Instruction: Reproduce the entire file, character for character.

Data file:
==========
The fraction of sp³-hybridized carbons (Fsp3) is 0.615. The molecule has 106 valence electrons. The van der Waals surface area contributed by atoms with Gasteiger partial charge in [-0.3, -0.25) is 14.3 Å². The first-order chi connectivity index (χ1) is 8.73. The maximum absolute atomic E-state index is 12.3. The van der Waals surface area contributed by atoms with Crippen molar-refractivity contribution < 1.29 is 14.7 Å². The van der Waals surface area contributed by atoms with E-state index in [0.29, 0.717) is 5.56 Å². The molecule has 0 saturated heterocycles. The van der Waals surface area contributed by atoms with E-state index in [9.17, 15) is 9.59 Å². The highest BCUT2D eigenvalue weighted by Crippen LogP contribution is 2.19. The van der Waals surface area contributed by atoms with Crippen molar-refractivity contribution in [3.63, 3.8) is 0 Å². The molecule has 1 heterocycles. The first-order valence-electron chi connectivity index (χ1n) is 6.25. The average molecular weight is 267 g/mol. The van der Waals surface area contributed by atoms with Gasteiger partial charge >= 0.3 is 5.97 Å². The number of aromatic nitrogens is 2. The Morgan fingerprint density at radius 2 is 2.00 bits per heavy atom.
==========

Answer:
The fraction of sp³-hybridized carbons (Fsp3) is 0.615. The molecule has 106 valence electrons. The van der Waals surface area contributed by atoms with Gasteiger partial charge in [-0.3, -0.25) is 14.3 Å². The first-order chi connectivity index (χ1) is 8.73. The maximum absolute atomic E-state index is 12.3. The van der Waals surface area contributed by atoms with Crippen molar-refractivity contribution < 1.29 is 14.7 Å². The van der Waals surface area contributed by atoms with E-state index in [0.29, 0.717) is 5.56 Å². The molecule has 0 saturated heterocycles. The van der Waals surface area contributed by atoms with E-state index in [9.17, 15) is 9.59 Å². The highest BCUT2D eigenvalue weighted by Crippen LogP contribution is 2.19. The van der Waals surface area contributed by atoms with Crippen molar-refractivity contribution in [3.63, 3.8) is 0 Å². The molecule has 1 heterocycles. The first-order valence-electron chi connectivity index (χ1n) is 6.25. The average molecular weight is 267 g/mol. The van der Waals surface area contributed by atoms with Gasteiger partial charge >= 0.3 is 5.97 Å². The number of aromatic nitrogens is 2. The Morgan fingerprint density at radius 2 is 2.00 bits per heavy atom.